Quest to Destroy the World

Quest to Destroy the World

Status: In Progress

Genre: Fantasy



Status: In Progress

Genre: Fantasy



What happens when five teenagers travel across the country to take down an evil organization? Well, any number of things, really. Sword fighting, magic fighting, petty fighting, love triangles, death, death, and more death. Hey, nobody said saving the world was easy.
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What happens when five teenagers travel across the country to take down an evil organization? Well, any number of things, really. Sword fighting, magic fighting, petty fighting, love triangles, death, death, and more death. Hey, nobody said saving the world was easy.

Chapter1 (v.1) - Chapter 1

Chapter Content - ver.1

Submitted: April 22, 2017

Reads: 35

A A A | A A A

Chapter Content - ver.1

Submitted: April 22, 2017




Miria stormed away angrily, her face twisted in ire. Her feet scuffing into the ground caused tiny clouds of dust to puff at her feet. Her mind was made up, and nobody was going to tell her otherwise.

“Miria, wait,” Zared called, jogging up to stand in front of her with his hands raised. “I’m just trying to think of your safety.”

The flame inside her rose. “Safety?” she cried. “What, do you have the memory of a goldfish? I can take care of myself.” She pushed past him towards the direction of her house, the annoyance itching underneath her skin. I can take care of myself.

“I understand that,” Zared tried again, following her. “But you don’t know what’s out there. For all you know you could be dead within the next two days!” 

Miria whirled around to face him with her fists balled up. “I know what I’m doing, okay?! Just drop it!” 

Zared’s face took on a concerned, pitying look, only adding the fuel to Miria’s fire. She huffed in frustration and set off back towards her house. Like most of the houses in her village, it was a one room hut that didn’t allow for many people to live in it. Straw mats covered the floor where a person could unroll a thin mattress to sleep on at night. In the center of the room was a square, shallow dip in the floor used for fire. Right now her grandmother was using the fire with a pot held over it, the tantalizing scent of warm soup wafting through the front door. She opened the door and threw her leather bag onto the ground, grabbing a pillow from the floor and screaming into it. 

Her grandma looked up from tending the soup and smiled. “Is Zared giving you trouble again?”

Miria sighed roughly and sat down with the pillow tucked under her, folding her arms. “More trouble than is necessary, that’s for sure.”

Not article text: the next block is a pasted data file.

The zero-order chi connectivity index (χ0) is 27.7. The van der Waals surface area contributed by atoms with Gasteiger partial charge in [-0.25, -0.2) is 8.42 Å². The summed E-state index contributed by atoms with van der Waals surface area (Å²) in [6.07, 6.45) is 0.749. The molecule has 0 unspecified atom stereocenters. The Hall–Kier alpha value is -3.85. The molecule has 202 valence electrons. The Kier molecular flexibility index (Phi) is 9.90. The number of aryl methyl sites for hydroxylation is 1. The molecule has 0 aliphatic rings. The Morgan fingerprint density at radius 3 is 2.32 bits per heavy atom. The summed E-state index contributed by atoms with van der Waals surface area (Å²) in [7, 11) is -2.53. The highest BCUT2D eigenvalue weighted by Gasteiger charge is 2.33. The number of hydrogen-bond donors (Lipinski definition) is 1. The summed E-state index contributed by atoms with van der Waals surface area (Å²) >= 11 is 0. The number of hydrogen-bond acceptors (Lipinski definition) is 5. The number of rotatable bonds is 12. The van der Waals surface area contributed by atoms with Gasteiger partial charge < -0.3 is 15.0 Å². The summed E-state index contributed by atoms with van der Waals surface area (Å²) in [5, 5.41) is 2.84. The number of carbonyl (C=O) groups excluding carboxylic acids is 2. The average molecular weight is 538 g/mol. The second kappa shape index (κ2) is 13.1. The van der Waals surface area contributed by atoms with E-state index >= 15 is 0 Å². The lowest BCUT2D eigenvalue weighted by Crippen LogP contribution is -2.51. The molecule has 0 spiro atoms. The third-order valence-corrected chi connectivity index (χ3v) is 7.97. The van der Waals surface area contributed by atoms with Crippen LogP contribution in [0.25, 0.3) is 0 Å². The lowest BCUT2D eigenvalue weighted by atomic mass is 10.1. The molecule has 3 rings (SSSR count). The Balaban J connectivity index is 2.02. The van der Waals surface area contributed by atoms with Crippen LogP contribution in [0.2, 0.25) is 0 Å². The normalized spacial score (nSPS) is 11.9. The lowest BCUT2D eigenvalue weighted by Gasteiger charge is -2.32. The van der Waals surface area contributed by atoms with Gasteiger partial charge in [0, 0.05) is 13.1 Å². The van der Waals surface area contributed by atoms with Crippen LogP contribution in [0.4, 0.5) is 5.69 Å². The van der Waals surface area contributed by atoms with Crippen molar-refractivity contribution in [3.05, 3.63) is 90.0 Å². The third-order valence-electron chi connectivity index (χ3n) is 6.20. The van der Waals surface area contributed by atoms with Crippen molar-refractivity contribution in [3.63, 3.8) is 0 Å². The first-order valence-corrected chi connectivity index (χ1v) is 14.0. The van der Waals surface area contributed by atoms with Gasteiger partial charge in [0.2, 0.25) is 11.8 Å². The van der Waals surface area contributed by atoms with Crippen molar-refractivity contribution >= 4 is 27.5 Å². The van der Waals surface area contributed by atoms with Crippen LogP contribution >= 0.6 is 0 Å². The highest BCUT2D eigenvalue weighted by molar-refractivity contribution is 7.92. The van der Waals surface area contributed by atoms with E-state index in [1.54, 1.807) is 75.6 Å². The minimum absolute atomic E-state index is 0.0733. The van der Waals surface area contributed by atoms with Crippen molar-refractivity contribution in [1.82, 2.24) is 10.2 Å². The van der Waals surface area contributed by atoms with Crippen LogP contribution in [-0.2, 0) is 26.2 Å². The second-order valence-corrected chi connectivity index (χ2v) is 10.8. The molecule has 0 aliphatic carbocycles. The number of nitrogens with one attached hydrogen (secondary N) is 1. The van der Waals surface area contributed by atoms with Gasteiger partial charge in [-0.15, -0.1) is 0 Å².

Her grandma was quiet for a moment. “He’s right you know.”

Miria looked at her with an incredulous expression, appalled. “Not you, too! You know I have to do this, Baba.” 

Baba sighed and handed Miria a bowl of soup which she gratefully accepted, the gesture immediately making her feel calmer. “I know, Miria. But just because I know doesn’t mean I like it. Going out on your own like this is very dangerous.” 

After taking a few sips she set the bowl down, more determined than angry now. “It’s not like I can’t defend myself. I’m not going to let all those years of training go to waste. Anybody who attacks me is going to find themselves very sorry.” 

Baba gave her a sad smile and reached over to tuck a piece of chin-length hair behind her ear. “I guess I’m just sad to see my only granddaughter go off into the world.” 

Miria immediately softened and laid her cheek against her grandma’s palm. “I love you so much, Baba. And you know I wouldn’t leave you if I had a choice.” She took out a pendant from inside her shirt and gazed at it. About the length of her ring finger, it was shaped like pointed hexagonal prism, tapered slightly at one end. A strange swirl of purple and blue colors, she slightly shook it and watched as it glowed with an ethereal light, casting small shadows on her hand. The glowing light retreated into a single point on the right side of the pendant, extending about half a foot into the air to point her in a direction. 

She closed her palm around the pendant, her grip tightening. “Wherever this light points, that’s where my father is. And I’m going to find him.”



Jonete could still feel her jaw throbbing. It throbbed every time she tried to eat. Or talk. Or pretty much do anything that involved moving it. She lifted a hand to rub it but stopped midway. She’d been through this before. There was no use irritating the already irritated wound. She’s just have to let it heal by itself. Just like every other time it’s happened. 

She looked up at the sky, letting out a sigh of relief that tonight was the new moon. With no moonlight to light up the grounds, she’d have no problem escaping. Flipping her hood over her face, she took her first cautious steps away from the wall. Sticking to the shadows, her feet didn’t make any sound as she made her way around the yard. 

She reached her exit point, cleverly marked out earlier in the day, and held her hands out in front of her as if holding a small ball. “Conjuring spell: grappling hook,” she whispered. The rope pictured in her mind appeared in her hands, and  Jonete gazed up at the wall that towered above her. She stepped away from it, fear fluttering in her stomach at the thought of getting caught. 

Her mouth dry, she swallowed and held the rope about three feet away from the hook. She twirled it in her hand, making it go faster and faster before shooting it up to the top of the wall, praying it didn’t make too much noise. She cringed at the scraping sound it made, but what did she expect? Metal grating against stone tended to make that noise. 

She pulled on the rope a bit to test its hold, then quickly started walking up the wall, using the rope to keep her steady. The fear in her stomach had quickly made her insides turn to mush, and her heartbeat pulsed in her throat. She swallowed again and tried making her breathing a bit quieter, acutely aware of it in the still night.